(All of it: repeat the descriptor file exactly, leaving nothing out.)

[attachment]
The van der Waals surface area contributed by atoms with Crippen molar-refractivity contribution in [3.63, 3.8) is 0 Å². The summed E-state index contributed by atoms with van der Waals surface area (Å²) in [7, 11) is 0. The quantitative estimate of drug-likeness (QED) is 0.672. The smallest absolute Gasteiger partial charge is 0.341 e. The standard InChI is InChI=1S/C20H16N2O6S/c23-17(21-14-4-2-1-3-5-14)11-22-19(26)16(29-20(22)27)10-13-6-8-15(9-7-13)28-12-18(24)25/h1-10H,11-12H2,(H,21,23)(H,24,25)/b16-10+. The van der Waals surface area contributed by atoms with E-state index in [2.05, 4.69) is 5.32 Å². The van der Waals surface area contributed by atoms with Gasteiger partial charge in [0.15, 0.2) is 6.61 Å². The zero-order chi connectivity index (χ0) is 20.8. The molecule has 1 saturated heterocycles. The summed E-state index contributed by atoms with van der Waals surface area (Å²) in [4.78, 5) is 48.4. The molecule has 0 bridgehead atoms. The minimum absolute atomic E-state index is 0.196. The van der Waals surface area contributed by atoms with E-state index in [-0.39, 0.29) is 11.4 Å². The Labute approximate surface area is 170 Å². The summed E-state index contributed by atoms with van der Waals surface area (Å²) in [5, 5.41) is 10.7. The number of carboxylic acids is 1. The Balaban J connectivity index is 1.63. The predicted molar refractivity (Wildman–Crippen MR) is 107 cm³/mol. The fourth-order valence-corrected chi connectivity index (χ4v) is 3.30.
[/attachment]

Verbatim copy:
The van der Waals surface area contributed by atoms with Crippen molar-refractivity contribution in [3.63, 3.8) is 0 Å². The summed E-state index contributed by atoms with van der Waals surface area (Å²) in [7, 11) is 0. The quantitative estimate of drug-likeness (QED) is 0.672. The smallest absolute Gasteiger partial charge is 0.341 e. The standard InChI is InChI=1S/C20H16N2O6S/c23-17(21-14-4-2-1-3-5-14)11-22-19(26)16(29-20(22)27)10-13-6-8-15(9-7-13)28-12-18(24)25/h1-10H,11-12H2,(H,21,23)(H,24,25)/b16-10+. The van der Waals surface area contributed by atoms with E-state index in [2.05, 4.69) is 5.32 Å². The van der Waals surface area contributed by atoms with Gasteiger partial charge in [0.15, 0.2) is 6.61 Å². The zero-order chi connectivity index (χ0) is 20.8. The molecule has 1 saturated heterocycles. The summed E-state index contributed by atoms with van der Waals surface area (Å²) in [4.78, 5) is 48.4. The molecule has 0 bridgehead atoms. The minimum absolute atomic E-state index is 0.196. The van der Waals surface area contributed by atoms with E-state index in [-0.39, 0.29) is 11.4 Å². The Labute approximate surface area is 170 Å². The summed E-state index contributed by atoms with van der Waals surface area (Å²) in [5, 5.41) is 10.7. The number of carboxylic acids is 1. The Balaban J connectivity index is 1.63. The predicted molar refractivity (Wildman–Crippen MR) is 107 cm³/mol. The fourth-order valence-corrected chi connectivity index (χ4v) is 3.30.